1190. You want to speak to
    that a little bit?
  1191. Edwin: The intended
    consequences, oh God.
  1192. I can't remember where
    I was at with that.
  1193. We were just sitting there
    talking about different things.
  1194. But, I think -- David: You were --
    I can just prompt you a little bit.
  1195. You were talking about some of the
    reaction of some of the mothers
  1196. and -- Edwin: Oh yeah, exactly.
  1197. You know, I know that
    when I first came
  1198. into the program there was
    really nothing geared to fathers,
  1199. and that was the whole
    initiative behind this.
  1200. But, now that the strength of the
    fathers has started to come in,
  1201. I think the women were feeling
    a little bit left out and again,
  1202. that's where the consequences were.
  1203. Again, you know it's hard to
    just, you know, really, you know,
  1204. to focus on just 100
    percent of either or.
  1205. So, you know, that was kind of
    a challenge that we're facing.
  1206. And so, the women started their
    group up again, and again,
  1207. you know, it's good and
    it's all well and good.
  1208. We all work together as a team,
    but again, you know, it was like --
  1209. I think the women were feeling
    a little left out of the loop
  1210. because more dads -- we were
    actually having a lot more dads
  1211. coming into program and, you know,
    before when it used to be kind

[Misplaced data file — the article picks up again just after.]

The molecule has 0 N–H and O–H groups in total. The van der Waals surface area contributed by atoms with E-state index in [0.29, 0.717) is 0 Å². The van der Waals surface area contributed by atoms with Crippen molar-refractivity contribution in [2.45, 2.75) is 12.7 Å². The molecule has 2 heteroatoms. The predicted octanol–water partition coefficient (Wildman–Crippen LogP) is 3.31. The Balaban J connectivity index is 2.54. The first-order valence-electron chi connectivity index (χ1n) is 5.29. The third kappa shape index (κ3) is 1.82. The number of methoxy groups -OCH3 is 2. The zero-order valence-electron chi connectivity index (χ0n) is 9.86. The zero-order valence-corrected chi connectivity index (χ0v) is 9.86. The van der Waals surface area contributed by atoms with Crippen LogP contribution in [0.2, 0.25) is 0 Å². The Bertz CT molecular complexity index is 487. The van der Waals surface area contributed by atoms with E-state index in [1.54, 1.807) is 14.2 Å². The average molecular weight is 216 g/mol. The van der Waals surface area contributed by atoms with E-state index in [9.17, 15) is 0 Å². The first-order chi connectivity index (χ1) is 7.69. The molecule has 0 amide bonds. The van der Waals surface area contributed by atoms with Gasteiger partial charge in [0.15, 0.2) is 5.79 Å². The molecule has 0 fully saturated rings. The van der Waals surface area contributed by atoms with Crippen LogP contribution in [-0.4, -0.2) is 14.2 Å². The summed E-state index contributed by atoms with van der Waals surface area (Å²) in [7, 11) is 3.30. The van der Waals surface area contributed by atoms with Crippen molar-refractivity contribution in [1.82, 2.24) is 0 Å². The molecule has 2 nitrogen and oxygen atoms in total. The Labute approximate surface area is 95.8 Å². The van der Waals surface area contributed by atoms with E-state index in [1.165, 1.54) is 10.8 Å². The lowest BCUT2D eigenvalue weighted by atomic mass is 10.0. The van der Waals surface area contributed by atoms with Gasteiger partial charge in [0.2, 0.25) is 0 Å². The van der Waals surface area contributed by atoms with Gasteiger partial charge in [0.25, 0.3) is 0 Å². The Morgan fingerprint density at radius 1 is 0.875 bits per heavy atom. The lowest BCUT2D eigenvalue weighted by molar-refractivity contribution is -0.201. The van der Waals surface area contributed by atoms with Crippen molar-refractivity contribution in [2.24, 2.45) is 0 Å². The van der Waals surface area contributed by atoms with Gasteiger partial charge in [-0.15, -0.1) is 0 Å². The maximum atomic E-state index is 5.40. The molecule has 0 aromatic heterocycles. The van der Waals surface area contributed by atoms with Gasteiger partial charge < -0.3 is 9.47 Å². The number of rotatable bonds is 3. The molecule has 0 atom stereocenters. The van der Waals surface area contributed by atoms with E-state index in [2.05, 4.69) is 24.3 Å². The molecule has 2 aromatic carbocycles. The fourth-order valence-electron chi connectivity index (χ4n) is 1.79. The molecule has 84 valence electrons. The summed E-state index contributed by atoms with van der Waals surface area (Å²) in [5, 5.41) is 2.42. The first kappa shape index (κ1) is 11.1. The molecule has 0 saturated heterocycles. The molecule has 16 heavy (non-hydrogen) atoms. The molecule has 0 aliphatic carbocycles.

1212. of pretty much women-based.
  1213. And even going on further out of
    the Head Start program, you know,
  1214. we see a lot more fathers now at
    WIC, Child Find, all those things.
  1215. And, I don't -- I'm not
    going to say it's entirely
  1216. because of our fatherhood program,
  1217. but I think that men are feeling
    more comfortable and in coming
  1218. into these types of environments.
  1219. John: Yeah, it's -- yeah I
    think that it's a challenge
  1220. because it takes some skill
    on the part of a staff person
  1221. when both the parents are there.
  1222. Who do you talk to?
  1223. And if you're talking
    to the father --
  1224. I actually know a mother
    who told me this is --
  1225. why are you talking to him?
  1226. I know the answers
    to your questions.
  1227. He doesn't.
  1228. And so, you get into those
    kind of gate keeping kind
  1229. of issues around the child.
  1230. So, it's harder to talk to two
    people at once then to one.
  1231. So, I think the consequences
    are kind
  1232. of professional development
  1233. and skill consequences
    on top of it, yeah.
  1234. David: Any other potential
    concerns, John, that you would --
  1235. John: Well, it may actually, and
    that brings up the next slide.